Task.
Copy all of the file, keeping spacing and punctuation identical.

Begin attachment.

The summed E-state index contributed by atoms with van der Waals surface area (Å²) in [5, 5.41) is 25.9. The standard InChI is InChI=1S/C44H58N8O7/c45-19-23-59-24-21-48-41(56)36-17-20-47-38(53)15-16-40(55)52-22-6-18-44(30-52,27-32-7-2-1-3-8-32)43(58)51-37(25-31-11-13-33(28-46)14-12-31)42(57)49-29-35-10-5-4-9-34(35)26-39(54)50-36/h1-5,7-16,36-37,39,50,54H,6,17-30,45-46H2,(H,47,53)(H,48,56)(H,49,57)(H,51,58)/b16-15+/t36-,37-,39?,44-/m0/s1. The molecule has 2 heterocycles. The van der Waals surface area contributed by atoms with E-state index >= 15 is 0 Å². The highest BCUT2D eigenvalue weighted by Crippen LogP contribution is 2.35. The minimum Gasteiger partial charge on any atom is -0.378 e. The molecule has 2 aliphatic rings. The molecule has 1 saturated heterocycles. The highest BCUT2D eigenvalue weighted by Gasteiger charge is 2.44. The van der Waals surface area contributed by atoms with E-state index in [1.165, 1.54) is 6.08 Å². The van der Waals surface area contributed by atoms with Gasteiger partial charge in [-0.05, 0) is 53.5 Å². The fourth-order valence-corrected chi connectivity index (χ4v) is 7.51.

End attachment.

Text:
The summed E-state index contributed by atoms with van der Waals surface area (Å²) in [5, 5.41) is 25.9. The standard InChI is InChI=1S/C44H58N8O7/c45-19-23-59-24-21-48-41(56)36-17-20-47-38(53)15-16-40(55)52-22-6-18-44(30-52,27-32-7-2-1-3-8-32)43(58)51-37(25-31-11-13-33(28-46)14-12-31)42(57)49-29-35-10-5-4-9-34(35)26-39(54)50-36/h1-5,7-16,36-37,39,50,54H,6,17-30,45-46H2,(H,47,53)(H,48,56)(H,49,57)(H,51,58)/b16-15+/t36-,37-,39?,44-/m0/s1. The molecule has 2 heterocycles. The van der Waals surface area contributed by atoms with E-state index >= 15 is 0 Å². The highest BCUT2D eigenvalue weighted by Crippen LogP contribution is 2.35. The minimum Gasteiger partial charge on any atom is -0.378 e. The molecule has 2 aliphatic rings. The molecule has 1 saturated heterocycles. The highest BCUT2D eigenvalue weighted by Gasteiger charge is 2.44. The van der Waals surface area contributed by atoms with E-state index in [1.165, 1.54) is 6.08 Å². The van der Waals surface area contributed by atoms with Gasteiger partial charge in [-0.05, 0) is 53.5 Å². The fourth-order valence-corrected chi connectivity index (χ4v) is 7.51.